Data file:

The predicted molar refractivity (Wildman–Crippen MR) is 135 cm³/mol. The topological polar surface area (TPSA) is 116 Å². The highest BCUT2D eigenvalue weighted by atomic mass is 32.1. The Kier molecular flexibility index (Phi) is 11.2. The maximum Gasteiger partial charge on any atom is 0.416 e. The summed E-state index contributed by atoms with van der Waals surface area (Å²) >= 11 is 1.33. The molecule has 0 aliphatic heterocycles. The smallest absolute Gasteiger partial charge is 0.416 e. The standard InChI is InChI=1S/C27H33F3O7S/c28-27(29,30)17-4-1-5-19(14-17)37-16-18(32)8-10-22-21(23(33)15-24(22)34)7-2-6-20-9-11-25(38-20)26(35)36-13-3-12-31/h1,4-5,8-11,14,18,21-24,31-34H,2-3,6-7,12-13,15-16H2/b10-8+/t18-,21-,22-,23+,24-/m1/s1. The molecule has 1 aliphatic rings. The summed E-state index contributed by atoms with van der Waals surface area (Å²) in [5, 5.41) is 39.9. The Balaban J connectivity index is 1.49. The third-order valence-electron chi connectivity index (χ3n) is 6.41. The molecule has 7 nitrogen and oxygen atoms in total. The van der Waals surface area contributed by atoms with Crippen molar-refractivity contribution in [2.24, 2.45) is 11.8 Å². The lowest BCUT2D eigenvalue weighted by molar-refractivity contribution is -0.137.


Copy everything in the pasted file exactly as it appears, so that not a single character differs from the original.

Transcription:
The predicted molar refractivity (Wildman–Crippen MR) is 135 cm³/mol. The topological polar surface area (TPSA) is 116 Å². The highest BCUT2D eigenvalue weighted by atomic mass is 32.1. The Kier molecular flexibility index (Phi) is 11.2. The maximum Gasteiger partial charge on any atom is 0.416 e. The summed E-state index contributed by atoms with van der Waals surface area (Å²) >= 11 is 1.33. The molecule has 0 aliphatic heterocycles. The smallest absolute Gasteiger partial charge is 0.416 e. The standard InChI is InChI=1S/C27H33F3O7S/c28-27(29,30)17-4-1-5-19(14-17)37-16-18(32)8-10-22-21(23(33)15-24(22)34)7-2-6-20-9-11-25(38-20)26(35)36-13-3-12-31/h1,4-5,8-11,14,18,21-24,31-34H,2-3,6-7,12-13,15-16H2/b10-8+/t18-,21-,22-,23+,24-/m1/s1. The molecule has 1 aliphatic rings. The summed E-state index contributed by atoms with van der Waals surface area (Å²) in [5, 5.41) is 39.9. The Balaban J connectivity index is 1.49. The third-order valence-electron chi connectivity index (χ3n) is 6.41. The molecule has 7 nitrogen and oxygen atoms in total. The van der Waals surface area contributed by atoms with Crippen molar-refractivity contribution in [2.24, 2.45) is 11.8 Å². The lowest BCUT2D eigenvalue weighted by molar-refractivity contribution is -0.137.